Update COVID-19 in Indonesia: 563,680 confirmed infections, 17,479 deaths (4 December 2020)
4 December 2020 (closed)
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Good news for taxpayers in Indonesia. The Indonesian government plans to lower personal income tax, which currently ranges between 5 and 30 percent, in early 2016. Indonesian Finance Minister Bambang Brodjonegoro said lower personal income tax will make it easier for taxpayers to comply with the tax law, while giving a boost to Indonesians' purchasing power. However, he declined to inform to what extent personal income tax will be cut as this is still being studied.
To increase tax coverage, authorities also plan to cut corporate income tax for Indonesian companies. The tax rate, which is currently set at 25 percent of profit, will be cut to 20 percent, or even lower.
Currently, there are four categories regarding personal income tax in Indonesia, based on the level of income. Those with an annual income of less than IDR 50 million (approx. USD $3,700) are required to pay personal income tax of 5 percent. For those that have an annual income of over IDR 500 million (approx. USD $37,000), income tax rises to 30 percent.
Personal Income Tax Indonesia:
|Category||Income Tax Rate
|1. < IDR 50 million per year||5%|
|2. IDR 50 million - 250 million per year||10%|
|3. IDR 250 million - 500 million per year||25%|
|4. > IDR 500 million per year||30%|
Although lower personal and corporate income tax should result in a reduction of state income tax revenue in 2016, Brodjonegoro believes that the government does not need to adjust its income tax revenue target set in the 2016 State Budget as its tax amnesty program (which is to be introduced next year) is expected to close the gap. The Indonesian government targets a 11 percent (y/y) growth in income tax revenue to IDR 757.2 trillion in 2016.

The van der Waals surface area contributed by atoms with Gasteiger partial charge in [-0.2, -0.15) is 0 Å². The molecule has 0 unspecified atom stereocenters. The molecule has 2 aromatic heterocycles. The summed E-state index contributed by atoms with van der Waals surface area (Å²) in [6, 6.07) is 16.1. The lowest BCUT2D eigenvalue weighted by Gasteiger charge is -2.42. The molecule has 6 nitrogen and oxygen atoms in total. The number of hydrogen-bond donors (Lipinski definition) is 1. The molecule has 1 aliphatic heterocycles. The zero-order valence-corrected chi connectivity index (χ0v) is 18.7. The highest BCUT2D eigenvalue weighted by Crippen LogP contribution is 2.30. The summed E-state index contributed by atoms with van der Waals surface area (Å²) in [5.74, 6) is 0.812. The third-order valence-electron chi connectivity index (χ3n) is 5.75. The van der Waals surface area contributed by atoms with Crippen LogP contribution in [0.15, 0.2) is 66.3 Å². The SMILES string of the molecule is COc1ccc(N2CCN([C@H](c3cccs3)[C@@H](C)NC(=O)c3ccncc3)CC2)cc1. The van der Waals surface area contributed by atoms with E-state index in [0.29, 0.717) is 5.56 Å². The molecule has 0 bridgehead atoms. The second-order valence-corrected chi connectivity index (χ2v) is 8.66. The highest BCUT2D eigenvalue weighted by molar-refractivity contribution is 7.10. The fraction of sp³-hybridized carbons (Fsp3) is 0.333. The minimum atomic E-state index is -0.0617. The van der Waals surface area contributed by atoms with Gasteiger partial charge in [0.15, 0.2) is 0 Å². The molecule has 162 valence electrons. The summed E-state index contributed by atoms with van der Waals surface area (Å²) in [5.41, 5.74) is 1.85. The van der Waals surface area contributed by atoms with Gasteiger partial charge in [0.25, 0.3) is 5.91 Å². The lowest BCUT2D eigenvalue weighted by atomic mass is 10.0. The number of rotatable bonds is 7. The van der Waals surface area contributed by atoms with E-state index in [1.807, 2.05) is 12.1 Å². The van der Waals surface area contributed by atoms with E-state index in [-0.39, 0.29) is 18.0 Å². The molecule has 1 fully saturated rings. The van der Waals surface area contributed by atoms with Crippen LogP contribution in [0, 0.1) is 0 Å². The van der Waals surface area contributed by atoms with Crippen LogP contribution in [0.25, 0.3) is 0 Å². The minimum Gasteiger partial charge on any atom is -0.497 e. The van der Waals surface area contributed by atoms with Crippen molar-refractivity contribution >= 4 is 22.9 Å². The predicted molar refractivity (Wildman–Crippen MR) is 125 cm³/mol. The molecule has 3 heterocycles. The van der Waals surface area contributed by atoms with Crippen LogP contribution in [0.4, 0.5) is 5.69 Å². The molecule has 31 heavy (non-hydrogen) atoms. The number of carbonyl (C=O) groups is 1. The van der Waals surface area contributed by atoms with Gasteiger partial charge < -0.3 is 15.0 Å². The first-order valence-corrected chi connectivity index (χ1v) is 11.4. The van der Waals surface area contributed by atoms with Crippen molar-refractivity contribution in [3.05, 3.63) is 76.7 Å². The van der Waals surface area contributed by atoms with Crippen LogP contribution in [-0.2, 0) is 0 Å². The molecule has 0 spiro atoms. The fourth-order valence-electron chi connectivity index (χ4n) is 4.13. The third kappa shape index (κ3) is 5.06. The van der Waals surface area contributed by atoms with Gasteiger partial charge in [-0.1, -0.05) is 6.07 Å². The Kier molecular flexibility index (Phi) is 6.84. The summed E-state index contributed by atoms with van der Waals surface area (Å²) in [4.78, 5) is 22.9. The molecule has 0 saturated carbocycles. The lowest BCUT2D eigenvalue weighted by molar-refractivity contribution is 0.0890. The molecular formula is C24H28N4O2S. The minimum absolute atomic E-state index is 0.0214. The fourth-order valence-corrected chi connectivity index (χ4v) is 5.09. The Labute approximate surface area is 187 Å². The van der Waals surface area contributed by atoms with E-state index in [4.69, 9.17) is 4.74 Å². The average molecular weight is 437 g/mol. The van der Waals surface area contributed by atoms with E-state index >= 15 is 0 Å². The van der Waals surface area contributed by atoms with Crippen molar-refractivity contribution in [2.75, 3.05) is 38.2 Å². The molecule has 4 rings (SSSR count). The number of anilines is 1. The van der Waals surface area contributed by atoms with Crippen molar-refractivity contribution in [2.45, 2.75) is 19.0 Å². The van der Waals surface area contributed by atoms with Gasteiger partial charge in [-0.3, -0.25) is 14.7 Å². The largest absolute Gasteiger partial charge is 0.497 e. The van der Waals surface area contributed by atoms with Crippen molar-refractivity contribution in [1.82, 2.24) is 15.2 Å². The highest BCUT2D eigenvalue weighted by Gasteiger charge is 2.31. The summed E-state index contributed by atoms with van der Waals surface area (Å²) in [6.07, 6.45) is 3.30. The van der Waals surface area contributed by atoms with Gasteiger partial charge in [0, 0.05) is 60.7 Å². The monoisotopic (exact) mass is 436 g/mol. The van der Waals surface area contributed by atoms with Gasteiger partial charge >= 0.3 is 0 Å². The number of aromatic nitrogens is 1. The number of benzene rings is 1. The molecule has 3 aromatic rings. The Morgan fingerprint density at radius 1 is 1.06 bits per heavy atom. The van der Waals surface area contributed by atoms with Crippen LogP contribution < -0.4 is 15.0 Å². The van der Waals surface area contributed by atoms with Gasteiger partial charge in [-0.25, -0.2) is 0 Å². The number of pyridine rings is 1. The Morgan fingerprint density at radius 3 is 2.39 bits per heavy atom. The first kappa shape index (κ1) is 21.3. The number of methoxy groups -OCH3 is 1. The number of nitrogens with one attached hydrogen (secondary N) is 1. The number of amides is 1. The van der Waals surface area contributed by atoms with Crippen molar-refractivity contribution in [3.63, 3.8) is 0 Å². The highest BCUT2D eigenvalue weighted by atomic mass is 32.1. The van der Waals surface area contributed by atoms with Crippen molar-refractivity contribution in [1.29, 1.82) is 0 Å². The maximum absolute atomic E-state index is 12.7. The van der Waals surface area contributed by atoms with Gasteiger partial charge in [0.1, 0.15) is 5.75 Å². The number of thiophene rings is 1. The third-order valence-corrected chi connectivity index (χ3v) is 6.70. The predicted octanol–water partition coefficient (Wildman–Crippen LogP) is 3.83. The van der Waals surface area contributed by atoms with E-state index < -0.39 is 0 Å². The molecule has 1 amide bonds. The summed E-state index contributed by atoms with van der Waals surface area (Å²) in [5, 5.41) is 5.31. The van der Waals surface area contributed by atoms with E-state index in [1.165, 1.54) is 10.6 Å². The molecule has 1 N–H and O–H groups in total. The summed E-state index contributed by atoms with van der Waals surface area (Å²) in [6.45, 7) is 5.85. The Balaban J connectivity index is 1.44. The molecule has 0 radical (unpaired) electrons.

Through the tax amnesty program, the government aims to stimulate the repatriation of tax evaders' funds. The government grants a tax discount to those Indonesians with undisclosed wealth stashed within the country or abroad (for example Singapore, a popular destination for wealthy Indonesians' funds) if they are willing to report these funds to the state. If they report their wealth before the end of 2015, a discounted tax rate of 3 percent will be applied. This figure climbs to 5 percent in case they report their wealth in the first half of 2016, and then to 8 percent if they report it in the second half of 2016. However, this program is controversial as analysts say it could degrade overall tax compliance in a country where compliance (and law enforcement) is already weak. It is estimated that Indonesia's tax-to-GDP ratio stood at 10.8 percent in 2014, among the lowest worldwide. Analysts say, the government should leave rates unchanged and instead increase the number of categories in order to make the tax system more fair.
Analysts also argue that Indonesia's tax targets are highly unrealistic. As an illustration, up to the first week of November, Indonesia's tax office has only managed to collect 59.8 percent of its full-year target.
Indonesian Government's Tax Targets:
|State Budget 2015
||State Budget 2016
|Total Tax Income||1,489.3||1,546.7||+4%|
|A. Domestic Tax Income
|1. Income Tax||679.4||757.2||+11%|
|2. Value-Added Tax||676.5||571.7||-15%|
|3. Land & Buildings Tax||26.7||18.4||-31%|
|5. Other Taxes||11.7||11.8||+0.0%|
|B. International Trade Tax Income
|I. Import Duties||0.37||0.37||0%|
|II. Export Duties||12.1||0.03||-76%|
in trillion rupiah